Codedown is a little utility to extract code blocks from Markdown files. It can be used to help check the correctness of code in articles and slideshows, or even to allow Markdown to be the distribution format for a project's source code.

In this talk, we look at literate programming's roots, how Haskell provides built-in support for it, and how Codedown enables literate programming in any language.

Applicative Validation in Scala March 30, 2016

One of the first functional data structures I reach for when writing code that interacts with a person or another system is Validation. It allows me to accumulate, parse, transform, and verify input in a type-safe and parallelizable operation.

In this talk, we look at Validation: how to use it, why it works, and where in category theory it comes from. We'll see how to use the implementations provided by Scalaz and Cats, as well as how to roll our own from scratch.

Scala via JavaScript August 14, 2015

As a longtime Scala developer who recently switched to (nearly) full-time JavaScript development, I have learned some interesting and unexpected lessons about the capabilities and ecosystem of both JavaScript and Scala.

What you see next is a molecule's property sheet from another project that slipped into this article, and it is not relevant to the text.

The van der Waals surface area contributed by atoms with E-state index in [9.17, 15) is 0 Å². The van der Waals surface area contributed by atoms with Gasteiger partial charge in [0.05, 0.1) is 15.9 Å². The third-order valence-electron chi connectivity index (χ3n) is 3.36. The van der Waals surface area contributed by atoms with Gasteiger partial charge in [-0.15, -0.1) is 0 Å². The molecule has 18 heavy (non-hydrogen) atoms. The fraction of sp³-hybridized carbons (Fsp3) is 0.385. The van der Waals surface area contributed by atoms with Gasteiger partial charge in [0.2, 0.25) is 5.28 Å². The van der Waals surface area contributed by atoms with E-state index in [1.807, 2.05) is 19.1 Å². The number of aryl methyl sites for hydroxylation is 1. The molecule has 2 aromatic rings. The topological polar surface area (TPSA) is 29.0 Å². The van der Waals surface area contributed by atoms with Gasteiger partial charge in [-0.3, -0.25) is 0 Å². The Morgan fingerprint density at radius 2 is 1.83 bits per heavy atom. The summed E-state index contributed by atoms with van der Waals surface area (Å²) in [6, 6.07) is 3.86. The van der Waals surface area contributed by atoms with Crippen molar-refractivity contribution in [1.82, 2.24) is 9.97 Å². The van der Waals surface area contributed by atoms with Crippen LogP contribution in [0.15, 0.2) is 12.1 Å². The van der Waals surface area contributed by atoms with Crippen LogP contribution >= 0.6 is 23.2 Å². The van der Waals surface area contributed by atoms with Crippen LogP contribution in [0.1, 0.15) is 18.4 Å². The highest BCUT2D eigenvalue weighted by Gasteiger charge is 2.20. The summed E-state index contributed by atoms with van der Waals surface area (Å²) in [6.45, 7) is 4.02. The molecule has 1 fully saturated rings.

In this talk, we'll go through some of the more compelling examples, and see what one language might learn from the other.

Nix, Plus or Minus Cabal July 14, 2015

In this talk, we look at Haskell development with the Nix package manager, and how to use it in addition to (and in place of) Cabal to make tool installation a breeze, and dependency conflicts a thing of the past.

Types and JavaScript June 23, 2015

How to use types to reason about code.

Discovering Knowledge in Linked Data April 24, 2015

By building on the foundations of the Semantic Web, we can create tools that help people explore relationships between data, connect information, and discover knowledge.

In this talk, we'll look at how to search Wikidata from a graph database via a domain-specific language. We'll be able to ask simple questions such as "What happened on this day in history?", and tricky questions such as "What were some of the fields of work of physicists who worked at institutions where Richard Feynman also worked?".

SOA Proliferation Through Specification January 27, 2015

A look at how Swagger specifications can help in the development, adoption, and deployment of services in a service-oriented architecture.

Functional Refactoring January 24, 2015

Refactoring provides an accessible opportunity to learn about imperative and functional design patterns, and Scala's hybrid OO/FP design caters to both.

We explore examples of Scala code written using familiar imperative design patterns, and refactor each one using a counterpart functional pattern. We learn how to replace mutable variables with the state monad, loops with folds, thrown exceptions with sum types, dependency injection with the reader monad, and much more. As we go, we build a mapping of corresponding imperative and functional patterns.